27 The employment of ex-service personnel declined rapidly from a total of 190 ex-generals and ex-admirals in January 1946 to 6 in July 1948. Total employment dropped from 80,474 demobilization employees (50,227 Navy; 30,247 Army) to 5,232 in July 1948 (1,364 Navy; 3,868 Army) or a total loss of 75,242 persons. (GHQ SCAP, Progress of Demob of the Japanese Armed Forces, 31 Jul 48, Plates 20, 21 and 22.)
32 Ltr, Central Liaison and Coordination Office, Japanese Govt No. 1578 (2P), 4 May 48, sub: A New Plan for Reorg of Domob Machinery. (GHQ SCAP, Progress of Demob of the Japanese Armed Forces, 31 Jul 48, Incl 7.)
33 Apparently this policy is not followed by all nations. A rejected Soviet proposal suggested that a Japanese military unit be considered demobilized when disarmed and disbanded. (Tokyo, Nippon Times, 15 Feb 48, Kyodo-AP Rpt)
34 GHQ SCAP, Progress of Demob of the Japanese Armed Forces, 31 Jul 48, p. 16. The Japanese servicemen had been completely repatriated and subsequently demobilized from all areas except those controlled by the Soviet Government and certain sectors of Manchuria. Since no information has been made available by Soviet authorities concerning the Japanese troops detained in Soviet controlled areas, it is not possible at this time (May 1949) to estimate the number dead or missing among the Japanese forces that surrendered to the Soviets and which were removed to Soviet territory or left in Communist dominated areas of Manchuria.
On 21 May 1949, an announcement was made through the official Soviet news agency Tass that "the remaining 95,000 Japanese P W's" would be repatriated between May and November 1949. The announcement made no mention of thousands of civilians which Japanese claim were in Soviet controlled areas. SCAP figures, based on those prepared by the Japanese Government, showed a total of 408,729 military and civilian prisoners still to be repatriated from Soviet controlled areas. See Ch. VI.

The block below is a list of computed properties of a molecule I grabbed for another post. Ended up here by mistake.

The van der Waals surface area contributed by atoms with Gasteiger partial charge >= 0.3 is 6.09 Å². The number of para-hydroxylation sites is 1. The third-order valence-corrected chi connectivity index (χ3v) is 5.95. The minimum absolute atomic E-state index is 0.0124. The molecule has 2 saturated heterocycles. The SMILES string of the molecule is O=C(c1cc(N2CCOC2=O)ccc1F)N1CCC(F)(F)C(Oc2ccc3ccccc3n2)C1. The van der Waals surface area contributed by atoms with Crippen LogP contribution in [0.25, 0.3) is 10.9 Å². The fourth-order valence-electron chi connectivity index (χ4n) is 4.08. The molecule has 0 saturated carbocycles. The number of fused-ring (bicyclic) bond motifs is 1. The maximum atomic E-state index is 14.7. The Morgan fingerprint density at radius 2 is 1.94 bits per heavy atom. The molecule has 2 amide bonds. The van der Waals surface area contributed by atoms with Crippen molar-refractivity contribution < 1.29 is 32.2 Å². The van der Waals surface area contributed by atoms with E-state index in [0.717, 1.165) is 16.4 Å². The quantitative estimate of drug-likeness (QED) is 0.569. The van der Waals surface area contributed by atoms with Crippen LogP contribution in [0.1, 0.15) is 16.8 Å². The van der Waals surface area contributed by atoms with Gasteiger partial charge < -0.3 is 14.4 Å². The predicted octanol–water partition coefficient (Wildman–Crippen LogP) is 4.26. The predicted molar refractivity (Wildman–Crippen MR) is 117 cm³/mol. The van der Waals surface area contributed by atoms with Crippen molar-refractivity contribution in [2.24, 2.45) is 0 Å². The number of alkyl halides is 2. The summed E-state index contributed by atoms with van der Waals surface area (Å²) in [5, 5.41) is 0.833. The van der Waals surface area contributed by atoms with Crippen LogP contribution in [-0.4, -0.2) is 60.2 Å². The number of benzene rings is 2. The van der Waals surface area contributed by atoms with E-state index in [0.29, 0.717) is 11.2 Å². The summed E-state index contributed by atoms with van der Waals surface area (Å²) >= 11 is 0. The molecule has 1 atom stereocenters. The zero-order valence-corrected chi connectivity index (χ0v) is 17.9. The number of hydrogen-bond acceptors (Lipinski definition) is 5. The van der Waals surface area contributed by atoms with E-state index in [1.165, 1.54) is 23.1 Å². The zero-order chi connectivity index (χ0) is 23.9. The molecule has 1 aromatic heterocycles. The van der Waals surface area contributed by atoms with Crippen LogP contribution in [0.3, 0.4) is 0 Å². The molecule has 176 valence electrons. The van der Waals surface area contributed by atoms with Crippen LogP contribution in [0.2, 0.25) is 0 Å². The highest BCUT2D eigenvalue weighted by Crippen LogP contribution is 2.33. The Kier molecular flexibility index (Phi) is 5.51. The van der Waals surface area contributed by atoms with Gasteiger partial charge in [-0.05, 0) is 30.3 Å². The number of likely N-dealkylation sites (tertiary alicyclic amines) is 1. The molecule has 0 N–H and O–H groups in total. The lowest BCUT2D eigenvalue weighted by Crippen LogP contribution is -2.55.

41 Japanese armed forces were defined to include all Japanese-controlled land, sea, and air forces and military and para-military organizations, formations, or units and their auxiliaries and civilian volunteer corps, wherever situated. (Memo, SCAP for IJG, 24 Sep 45. In AG 402.5.)
43 DISPOSAL OF JAPANESE AIRCRAFT (Progress Report, 31 Dec 46):
46 To the average US soldier in Japan one of the more interesting aspects of the demilitarization program was something that affected him personally : the distribution of war trophies. WD Cirs No. 155 and 267 (1945) authorized the issue of souvenirs to military and naval personnel who had served in the SWPA during World War II. On the basis of these circulars, each officer and enlisted man received one of the following articles: rifle, carbine, saber, bayonet, pistol, or pair of binoculars. Responsibility for collection of these items rested with corps commanders, who issued instructions for their distribution to field units under their respective commands. The War Trophy Depot, located in Yokohama, issued trophies to officers and men who were on orders to return to the US. A central issuing agency for fleet units within the Eighth Army area was established at Yokosuka Naval Base for distribution to naval personnel at sea. GHQ and FEAF personnel were supplied by Eighth Army facilities.
47 (1) USAFPAC, Adm Hist of the Ord Sec, 24 Jun 45 to 13 Dec 46, p. 16. (2) GHQ SCAP, Progress of Demob of the Japanese Armed Forces, 21 Jul 48 p. 20, gives the following statistics on progress of munitions disposal as of that date
(a) The only weapons returned to Japanese were a small number of pistols for use of civil police.
48 More than 21,000,000 pairs of socks, approximately 7,000,000 woolen blankets, and over 5,000,000 pairs of leather shoes were returned to the Japanese Government for distribution to Japanese citizens.
52 SCAP Dir No. 2, 3 Sep 45, Annex B established in GHQ USAFPAC, a Naval Liaison Group representing CINCPAC. The Japanese Senior Naval Commanders were ordered to adjust their boundaries to coincide with those of the Sixth and Eighth Armies and to report to the commanders of the Fifth and Seventh US Fleets for instructions in demobilization and disarmament.